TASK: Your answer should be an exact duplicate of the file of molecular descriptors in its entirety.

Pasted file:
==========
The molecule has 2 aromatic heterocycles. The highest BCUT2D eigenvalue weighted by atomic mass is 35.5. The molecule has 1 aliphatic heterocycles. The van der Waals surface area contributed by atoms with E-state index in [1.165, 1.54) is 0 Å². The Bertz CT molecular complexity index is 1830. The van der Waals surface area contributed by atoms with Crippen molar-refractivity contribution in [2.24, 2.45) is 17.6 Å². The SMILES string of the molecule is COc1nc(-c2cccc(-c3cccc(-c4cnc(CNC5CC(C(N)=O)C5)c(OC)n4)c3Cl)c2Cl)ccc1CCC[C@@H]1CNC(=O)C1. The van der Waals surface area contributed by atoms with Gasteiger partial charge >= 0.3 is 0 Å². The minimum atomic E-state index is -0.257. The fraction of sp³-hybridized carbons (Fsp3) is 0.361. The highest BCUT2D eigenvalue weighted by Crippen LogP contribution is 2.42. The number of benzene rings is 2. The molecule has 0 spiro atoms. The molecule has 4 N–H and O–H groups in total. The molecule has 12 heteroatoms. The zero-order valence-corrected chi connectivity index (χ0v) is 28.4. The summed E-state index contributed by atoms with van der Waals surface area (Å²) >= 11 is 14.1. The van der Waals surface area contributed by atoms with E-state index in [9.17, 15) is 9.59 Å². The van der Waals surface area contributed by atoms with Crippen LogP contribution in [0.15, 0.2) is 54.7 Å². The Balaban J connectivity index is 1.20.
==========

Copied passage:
The molecule has 2 aromatic heterocycles. The highest BCUT2D eigenvalue weighted by atomic mass is 35.5. The molecule has 1 aliphatic heterocycles. The van der Waals surface area contributed by atoms with E-state index in [1.165, 1.54) is 0 Å². The Bertz CT molecular complexity index is 1830. The van der Waals surface area contributed by atoms with Crippen molar-refractivity contribution in [2.24, 2.45) is 17.6 Å². The SMILES string of the molecule is COc1nc(-c2cccc(-c3cccc(-c4cnc(CNC5CC(C(N)=O)C5)c(OC)n4)c3Cl)c2Cl)ccc1CCC[C@@H]1CNC(=O)C1. The van der Waals surface area contributed by atoms with Gasteiger partial charge >= 0.3 is 0 Å². The minimum atomic E-state index is -0.257. The fraction of sp³-hybridized carbons (Fsp3) is 0.361. The highest BCUT2D eigenvalue weighted by Crippen LogP contribution is 2.42. The number of benzene rings is 2. The molecule has 0 spiro atoms. The molecule has 4 N–H and O–H groups in total. The molecule has 12 heteroatoms. The zero-order valence-corrected chi connectivity index (χ0v) is 28.4. The summed E-state index contributed by atoms with van der Waals surface area (Å²) >= 11 is 14.1. The van der Waals surface area contributed by atoms with E-state index in [9.17, 15) is 9.59 Å². The van der Waals surface area contributed by atoms with Crippen LogP contribution in [0.15, 0.2) is 54.7 Å². The Balaban J connectivity index is 1.20.